© Siemens Gamesa

Cooling for wind turbines

A new wind farm was built in Russia in the summer of 2021. To ensure that green elec­tricity is also supplied to house­holds, a trans­former from Rosen­er­go­trans in the wind turbine brings the energy to the right voltage. High up, it keeps a cool head thanks to centrifugal blowers from ebm-papst. They can with­stand the salt spray from the nearby coast.

Dear Readers,

this appli­ca­tion has already been imple­mented in 2021.

The devel­op­ment in the Ukraine-Russia conflict is highly worrying. We condemn the belligerent actions of the Russian govern­ment and decided last week to suspend deliv­eries to Russia and Ukraine until further notice.

We employ nine people in our Ukrainian sales company in Kiev. We are in close contact with them and are moni­toring the situ­a­tion. Some of them are outside Kiev or are fleeing.

Our thoughts are with them now.

The new wind turbines bring renew­able energy to house­holds. The country’s wind poten­tial is the largest in the world: According to experts, it is esti­mated at 16,500 TWh per year. In compar­ison, the figure for Germany is only 2,800 TWh. By 2024, 4.5% of elec­tricity in Russia is expected to come from alter­na­tive energy sources. In 2019, however, the total capacity of all wind turbines in the country was only about 20 MW – eight per thou­sand of the total power gener­a­tion capacity. Invest­ments worth billions are expected to create three new wind farms with a total capacity of nearly 400 MW by 2024 – enough to power around one million people.

Trans­former in constant use

The wind farms are also the first renew­able plants in Russia for energy company Enel Group. This is also Siemens Gamesa’s (a wind power plant manu­fac­turer) first project on Russian soil. Despite the premiere, every­thing went smoothly: the first of the three planned wind farms, with a total of 26 wind turbines and an output of 90 MW, was connected to the grid in the Azov district of the Rostow region in as early as June 2021. The 26 turbines generate around 320 GWh per year, which prevents 260,000 tons of CO2 emis­sions every year. Each indi­vidual wind turbine is 84 meters high, has a power of 3.5 MW, and has 66-meter-long rotor blades.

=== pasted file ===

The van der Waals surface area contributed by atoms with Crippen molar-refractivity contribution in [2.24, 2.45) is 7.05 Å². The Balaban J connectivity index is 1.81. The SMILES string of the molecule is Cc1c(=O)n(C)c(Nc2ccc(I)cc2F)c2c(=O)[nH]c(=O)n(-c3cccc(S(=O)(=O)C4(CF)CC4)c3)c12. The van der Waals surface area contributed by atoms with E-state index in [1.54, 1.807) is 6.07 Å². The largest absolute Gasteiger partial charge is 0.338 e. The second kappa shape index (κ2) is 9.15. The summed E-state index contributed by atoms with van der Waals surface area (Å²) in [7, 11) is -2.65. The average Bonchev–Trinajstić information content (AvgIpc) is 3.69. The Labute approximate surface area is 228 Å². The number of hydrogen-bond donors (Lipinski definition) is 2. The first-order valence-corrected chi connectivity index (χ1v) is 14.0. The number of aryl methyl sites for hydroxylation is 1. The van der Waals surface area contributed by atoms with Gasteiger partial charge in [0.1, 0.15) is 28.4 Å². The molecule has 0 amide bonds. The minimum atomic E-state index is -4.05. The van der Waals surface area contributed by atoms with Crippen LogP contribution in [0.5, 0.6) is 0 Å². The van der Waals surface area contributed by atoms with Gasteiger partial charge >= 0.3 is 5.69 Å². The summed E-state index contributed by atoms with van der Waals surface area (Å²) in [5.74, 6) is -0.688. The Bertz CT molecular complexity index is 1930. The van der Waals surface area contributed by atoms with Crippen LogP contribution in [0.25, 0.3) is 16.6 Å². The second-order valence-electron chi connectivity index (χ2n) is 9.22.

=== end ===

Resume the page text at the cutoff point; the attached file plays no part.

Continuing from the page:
26 turbines generate around 320 GWh per year, which prevents 260,000 tons of CO2 emis­sions every year.

They are spread out on the seashore across an area of 133 hectares. To ensure that the energy gener­ated passes through power leads to house­holds, a trans­former increases the voltage of the power gener­ated from 0.69 kV to 35 kV to reduce losses when it is being trans­ported through the power grids. To allow contin­uous use of the trans­former, its manu­fac­turer Rosen­er­go­trans needed new blowers at the begin­ning of the project in 2019 – as quickly as possible. They had to dissi­pate the excess heat from the trans­former gener­ated during this process.

No chance for salt

“We already knew that ebm-papst was a quick, reli­able partner from other projects involving cooling oil trans­formers,” explains Irina Beres­neva, Tech­nical Project Manager at Rosen­er­go­trans. “That’s why we used them for this project involving dry-type trans­formers too.” However, the chal­lenge was that the turbines are exposed to heavy salt spray on the coast. There was no stan­dard product avail­able at short notice from ebm-papst that would work for this. The alter­na­tive option was to develop a new blower type with increased protec­tion against salt spray in the same amount of time. “In coop­er­a­tion with our Spanish colleagues from ebm-papst Ibérica, we were able to supply initial samples to the Siemens Gamesa produc­tion site in Madrid for tests just two months later,” said Ekate­rina Zyan­terekova, Project Manager at ebm-papst Ural, located in Yekatar­in­burg. “This allowed them to carry out the neces­sary aero­dy­namic tests quickly.”

Reli­able cooling

The blowers passed the tests. As a newly devel­oped fully cast version, salt spray could not harm them: they were fully protected. Series delivery began half a year later. “We were fully satis­fied with the tech­nical solu­tion we chose – the ebm-papst blower – in terms of the required cooling capacity,” said Irina Beres­neva. “ebm-papst provided us with fast and reli­able support and were the only ones that proposed a solu­tion to our diffi­cult task, which completely satis­fied us.” Now, six centrifugal blowers cool one trans­former in each of the 26 wind turbines in Azov. They are so effi­cient that they have increased the power output of the trans­former by 12 percent: another green advan­tage.

Required fields: Comment, Name & Mail (Mail will not be published). Please also take note of our Privacy protection.

Additional product information can be found here:

Centrifugal fans

Complete series for every application